Part I: What to expect from the New Tax Laws


How your Law Firm Can Be Affected

The new tax laws will be greatly debated as they begin to take effect.  Consumers and corporations were both affected with the passage of the bill.  The corporate tax rate slash and elimination of certain personal itemized deductions stole the headlines, but the tax bill will affect everyone and every business in one form or another.  It is important that you understand the changes and how they will ultimately impact your firm.  The American tax system is a dense beast and the tax reform did not do much to ease the complexities.


To understand the changes we first need to address how most law firms are set up for tax purposes.  Most law firms are structured as sole proprietorships, partnerships such as an LLP, LLC or corporation (often an S-Corporation). [1]  It is strongly advised that you consult a licensed tax specialist when setting up your firm.  How you structure your business will determine how you are taxed.  For instance, if you have one of the above-mentioned structures then you are subject to self-employment tax since business income passes through to partners and members of partnerships.   One major part of the tax reform is the lower tax rate for C-Corporations.  The problem is that most law firms are not set up as C-Corporations and cannot be established as such since they are “Personal Service Corporations (PSC).”  A PSC is defined by the IRS by its principal activity and ownership.  Law falls into the category of a personal service along with accounting, consulting, architecture and a number of other fields. [2]  PSCs are not privy to the lower corporate tax rate and are taxed at 35%.  This is only the beginning.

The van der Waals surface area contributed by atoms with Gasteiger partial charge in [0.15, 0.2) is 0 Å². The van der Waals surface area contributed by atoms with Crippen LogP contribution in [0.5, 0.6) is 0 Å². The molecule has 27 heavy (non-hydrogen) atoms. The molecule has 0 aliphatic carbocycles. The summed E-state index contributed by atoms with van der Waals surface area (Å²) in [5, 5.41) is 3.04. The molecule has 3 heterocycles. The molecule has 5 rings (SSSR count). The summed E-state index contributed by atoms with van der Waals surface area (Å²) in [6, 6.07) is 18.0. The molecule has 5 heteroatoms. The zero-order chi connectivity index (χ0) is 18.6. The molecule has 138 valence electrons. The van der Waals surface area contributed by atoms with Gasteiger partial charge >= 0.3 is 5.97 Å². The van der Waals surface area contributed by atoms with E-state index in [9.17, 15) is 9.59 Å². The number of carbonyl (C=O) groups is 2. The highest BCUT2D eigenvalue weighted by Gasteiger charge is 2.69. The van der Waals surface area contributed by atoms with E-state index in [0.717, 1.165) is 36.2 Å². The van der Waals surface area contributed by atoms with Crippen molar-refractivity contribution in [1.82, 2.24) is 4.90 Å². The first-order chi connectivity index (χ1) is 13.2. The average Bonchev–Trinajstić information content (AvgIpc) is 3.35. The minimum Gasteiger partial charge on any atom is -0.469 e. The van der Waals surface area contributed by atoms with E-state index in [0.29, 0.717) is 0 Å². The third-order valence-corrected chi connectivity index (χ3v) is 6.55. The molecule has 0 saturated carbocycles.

Deductions for law firms and lawyers are stricter.  The 20% “Qualified Business Income” deduction is limited for attorneys who make over $157,500 filing as an individual or $315,000 filing jointly.  If income exceeds $207,500 for individuals and $415,000 for joint filers, the deduction starts to phase out.


If that wasn’t enough certain expenses are no longer tax-deductible.  For instance, the new tax reform eliminates business related entertainment expenses that are not ordinary and necessary to meet a directly related test or an associated test.  For instance, there cannot be a substantial distraction that would prevent you from actively conducting business such as a sporting event or a theater.  [3]


Tax laws are complicated and there is much more to the story.  Amicus Media Group and Amicus Capital Group are dedicated to bringing you more information on how the new tax reform will affect you in 2018.  Look for the 2nd Part in this series “Part 2: What to Expect from the New Tax Laws.”  We strongly recommend that you consult a licensed tax attorney prior to filing personal or business taxes.  This article does not contain legal or financial advice.  Author and publisher disclaim any and all warranties, liabilities, losses, costs, claims, demands, suits, or actions of any type or nature whatsoever, arising from or any way related to this blog, the use of this blog, and/or any claim that a particular technique or device described in this blog.